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A NEW ILLUMINATOR.

Hardly have we recognised the electric light as an accomplished fact (says the Engineer) before we are startled by the invention of yet another great light. An eminent analytical chemist in Havre, whilst making trial of a new compound, accidentally spilt some of it upon a sponge. The sponge was removed to a table upon which the sunlight wa» streaming, and nothing further was thought of it until late ,at night the chemist, happening to go into , the room, was astonished at seeing a bright light on the table, which illuminated most of the room. He found that the light proceeded from the sponge, and instantly concluded that it was from his new compound. He immediately fetched the latter, but to his surprise found it gave no light. Deter mined to ascertain the truth he .took the sponge and examined it microscopically, when he found that the light proceeded from a large number , of minute crystals. Shaking a few drops of his compound upon another sponge/ and examining it with the microscope, he could not at first see anything, but upon bringing a light to bear upoiilt he detected faint traces of crystals; So. intent was he upon prosecuting hi| study it was daybreak before he coukjP tear himself from the task. ‘ The following day he saturated both sponges with the compound, and exposed 6ne to the sun’s rays, leaving the other in a dark room, and was rewarded by finding the sponge that had been posed emitting a very beautiful light, far exceeding gas in softness and power. Since then he has made tker experiments, and exhibited thp light in front of his premises, many hundred persons viewing it, amongst whom were the Mayor, Chief of Police, aiM* . other dignitaries. Arrangements have now been made for illuminating' Havre wjth the new light, 20,000 francs hayipg been voted for that purpose. The. ir-s vention has been perfected so that light is increased or concentrated means of mirrors and lenses to a very great extent. The modus operands seems simply to be that the rays of the sun are absorbed by this new : compound, which emits light for exactly .that number of hours it has been it sorbing it. The new light will, it Tf | said, prove the cheapest and best of ;any yet produced.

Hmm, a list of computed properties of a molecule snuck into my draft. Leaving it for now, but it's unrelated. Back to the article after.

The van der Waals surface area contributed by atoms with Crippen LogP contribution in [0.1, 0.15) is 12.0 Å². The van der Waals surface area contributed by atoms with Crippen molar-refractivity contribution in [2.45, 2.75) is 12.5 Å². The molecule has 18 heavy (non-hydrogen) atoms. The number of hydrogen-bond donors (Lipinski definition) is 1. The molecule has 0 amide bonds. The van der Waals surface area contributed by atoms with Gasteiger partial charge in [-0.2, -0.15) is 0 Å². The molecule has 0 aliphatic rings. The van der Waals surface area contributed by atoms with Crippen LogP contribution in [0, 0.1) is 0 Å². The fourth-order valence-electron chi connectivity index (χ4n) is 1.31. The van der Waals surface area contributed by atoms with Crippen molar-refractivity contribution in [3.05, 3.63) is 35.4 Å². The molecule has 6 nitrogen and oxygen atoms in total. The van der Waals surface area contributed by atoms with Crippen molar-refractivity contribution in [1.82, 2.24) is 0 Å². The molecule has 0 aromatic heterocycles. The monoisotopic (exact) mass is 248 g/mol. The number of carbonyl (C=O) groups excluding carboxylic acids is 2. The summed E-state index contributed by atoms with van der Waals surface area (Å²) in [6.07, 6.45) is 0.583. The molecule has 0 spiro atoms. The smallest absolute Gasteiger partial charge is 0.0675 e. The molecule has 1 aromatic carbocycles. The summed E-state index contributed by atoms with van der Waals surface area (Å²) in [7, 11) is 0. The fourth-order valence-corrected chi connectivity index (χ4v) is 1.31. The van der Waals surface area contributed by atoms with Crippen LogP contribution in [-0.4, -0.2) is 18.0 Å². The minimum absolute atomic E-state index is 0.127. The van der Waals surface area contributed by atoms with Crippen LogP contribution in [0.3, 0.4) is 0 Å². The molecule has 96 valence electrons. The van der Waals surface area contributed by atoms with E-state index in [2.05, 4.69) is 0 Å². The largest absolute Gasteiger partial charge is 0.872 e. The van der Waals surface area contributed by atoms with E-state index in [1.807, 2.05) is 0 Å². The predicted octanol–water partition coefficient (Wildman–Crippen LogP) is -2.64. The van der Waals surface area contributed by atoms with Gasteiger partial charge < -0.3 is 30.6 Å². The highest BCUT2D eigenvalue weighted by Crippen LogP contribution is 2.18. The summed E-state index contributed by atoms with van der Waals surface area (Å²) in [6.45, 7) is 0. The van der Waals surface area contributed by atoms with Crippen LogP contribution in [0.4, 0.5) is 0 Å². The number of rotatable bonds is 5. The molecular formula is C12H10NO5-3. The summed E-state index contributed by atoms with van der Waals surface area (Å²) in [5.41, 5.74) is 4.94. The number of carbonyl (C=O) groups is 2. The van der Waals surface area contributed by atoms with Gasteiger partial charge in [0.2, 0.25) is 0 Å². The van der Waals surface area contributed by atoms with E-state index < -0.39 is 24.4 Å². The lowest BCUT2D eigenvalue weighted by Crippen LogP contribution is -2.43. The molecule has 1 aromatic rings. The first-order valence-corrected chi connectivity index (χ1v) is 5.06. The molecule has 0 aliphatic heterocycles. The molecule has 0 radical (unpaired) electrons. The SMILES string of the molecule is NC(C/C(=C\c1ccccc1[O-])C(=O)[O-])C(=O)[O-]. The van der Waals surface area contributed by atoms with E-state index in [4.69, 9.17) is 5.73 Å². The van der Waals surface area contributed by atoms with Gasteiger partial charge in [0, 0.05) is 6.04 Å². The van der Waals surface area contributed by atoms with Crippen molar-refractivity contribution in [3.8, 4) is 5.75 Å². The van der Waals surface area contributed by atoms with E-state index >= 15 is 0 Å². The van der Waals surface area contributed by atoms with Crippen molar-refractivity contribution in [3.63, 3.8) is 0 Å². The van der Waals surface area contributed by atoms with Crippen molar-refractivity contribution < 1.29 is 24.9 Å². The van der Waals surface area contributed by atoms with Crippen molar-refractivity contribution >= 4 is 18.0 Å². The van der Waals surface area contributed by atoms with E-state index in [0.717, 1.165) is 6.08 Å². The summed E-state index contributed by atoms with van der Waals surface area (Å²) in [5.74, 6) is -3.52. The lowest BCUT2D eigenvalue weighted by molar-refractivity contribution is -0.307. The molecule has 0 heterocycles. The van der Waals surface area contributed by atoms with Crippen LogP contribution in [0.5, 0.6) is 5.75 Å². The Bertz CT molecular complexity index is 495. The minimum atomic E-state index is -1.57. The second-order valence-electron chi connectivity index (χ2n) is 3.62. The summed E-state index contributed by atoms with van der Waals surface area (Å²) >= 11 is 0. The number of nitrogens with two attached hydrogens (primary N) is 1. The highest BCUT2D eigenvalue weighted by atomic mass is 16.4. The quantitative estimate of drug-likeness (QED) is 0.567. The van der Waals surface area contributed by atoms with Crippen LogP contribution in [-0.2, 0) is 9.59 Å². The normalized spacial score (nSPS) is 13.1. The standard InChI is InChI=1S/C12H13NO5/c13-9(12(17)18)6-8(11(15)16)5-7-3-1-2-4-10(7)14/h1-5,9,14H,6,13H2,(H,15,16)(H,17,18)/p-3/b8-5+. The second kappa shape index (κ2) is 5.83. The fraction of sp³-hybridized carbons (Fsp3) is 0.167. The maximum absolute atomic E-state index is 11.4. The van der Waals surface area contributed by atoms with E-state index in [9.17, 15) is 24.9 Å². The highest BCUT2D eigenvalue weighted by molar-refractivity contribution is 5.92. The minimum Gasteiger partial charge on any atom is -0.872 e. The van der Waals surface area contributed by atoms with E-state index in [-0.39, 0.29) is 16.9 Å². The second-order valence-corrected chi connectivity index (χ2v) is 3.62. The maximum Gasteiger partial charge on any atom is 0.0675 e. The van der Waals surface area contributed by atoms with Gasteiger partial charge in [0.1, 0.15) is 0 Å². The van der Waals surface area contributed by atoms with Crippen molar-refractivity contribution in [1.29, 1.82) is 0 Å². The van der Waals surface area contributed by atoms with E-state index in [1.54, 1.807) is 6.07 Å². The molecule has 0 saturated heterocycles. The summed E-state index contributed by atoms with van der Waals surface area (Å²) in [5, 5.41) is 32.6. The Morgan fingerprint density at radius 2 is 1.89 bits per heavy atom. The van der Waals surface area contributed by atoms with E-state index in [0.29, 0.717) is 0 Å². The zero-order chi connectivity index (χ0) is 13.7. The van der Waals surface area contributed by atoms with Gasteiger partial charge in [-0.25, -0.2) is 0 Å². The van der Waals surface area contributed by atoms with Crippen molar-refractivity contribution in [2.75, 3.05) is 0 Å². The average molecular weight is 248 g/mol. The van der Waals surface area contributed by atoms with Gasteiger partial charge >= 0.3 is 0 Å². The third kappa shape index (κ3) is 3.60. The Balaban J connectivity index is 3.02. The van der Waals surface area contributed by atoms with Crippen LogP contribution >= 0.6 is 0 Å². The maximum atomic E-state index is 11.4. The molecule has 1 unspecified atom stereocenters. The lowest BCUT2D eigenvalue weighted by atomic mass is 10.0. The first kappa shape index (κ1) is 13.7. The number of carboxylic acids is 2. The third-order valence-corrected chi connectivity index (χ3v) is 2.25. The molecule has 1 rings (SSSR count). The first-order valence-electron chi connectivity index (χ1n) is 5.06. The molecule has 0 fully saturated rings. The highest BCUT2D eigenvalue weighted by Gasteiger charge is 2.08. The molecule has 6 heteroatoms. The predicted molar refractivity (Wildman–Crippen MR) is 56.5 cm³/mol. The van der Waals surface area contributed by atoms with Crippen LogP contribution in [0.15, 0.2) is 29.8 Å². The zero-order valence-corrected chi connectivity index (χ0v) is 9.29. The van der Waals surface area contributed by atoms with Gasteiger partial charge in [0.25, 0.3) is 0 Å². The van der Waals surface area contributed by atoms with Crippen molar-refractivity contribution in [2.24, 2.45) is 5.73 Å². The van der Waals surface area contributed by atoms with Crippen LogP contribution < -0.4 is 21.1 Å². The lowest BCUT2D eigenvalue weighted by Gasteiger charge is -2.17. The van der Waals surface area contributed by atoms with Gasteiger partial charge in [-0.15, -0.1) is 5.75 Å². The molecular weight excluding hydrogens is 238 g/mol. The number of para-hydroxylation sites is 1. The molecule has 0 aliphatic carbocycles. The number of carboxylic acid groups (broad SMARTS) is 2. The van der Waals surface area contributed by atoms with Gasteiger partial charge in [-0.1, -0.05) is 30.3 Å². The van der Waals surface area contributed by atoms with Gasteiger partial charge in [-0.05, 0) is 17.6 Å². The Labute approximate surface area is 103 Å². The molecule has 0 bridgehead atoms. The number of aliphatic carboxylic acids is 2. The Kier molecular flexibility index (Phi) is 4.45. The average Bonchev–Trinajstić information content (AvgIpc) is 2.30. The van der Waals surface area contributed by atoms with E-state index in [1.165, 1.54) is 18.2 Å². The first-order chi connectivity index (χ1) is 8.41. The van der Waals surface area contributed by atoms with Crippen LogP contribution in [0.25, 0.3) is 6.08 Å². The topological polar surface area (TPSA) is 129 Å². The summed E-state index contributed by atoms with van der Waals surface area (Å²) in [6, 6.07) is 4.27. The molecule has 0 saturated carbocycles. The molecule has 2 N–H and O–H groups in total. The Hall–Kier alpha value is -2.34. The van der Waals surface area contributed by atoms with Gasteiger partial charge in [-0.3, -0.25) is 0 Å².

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Permanent link to this item

https://paperspast.natlib.govt.nz/newspapers/AG18821130.2.13

Bibliographic details

A NEW ILLUMINATOR., Ashburton Guardian, Volume IV, Issue 806, 30 November 1882

Word Count
387

A NEW ILLUMINATOR. Ashburton Guardian, Volume IV, Issue 806, 30 November 1882

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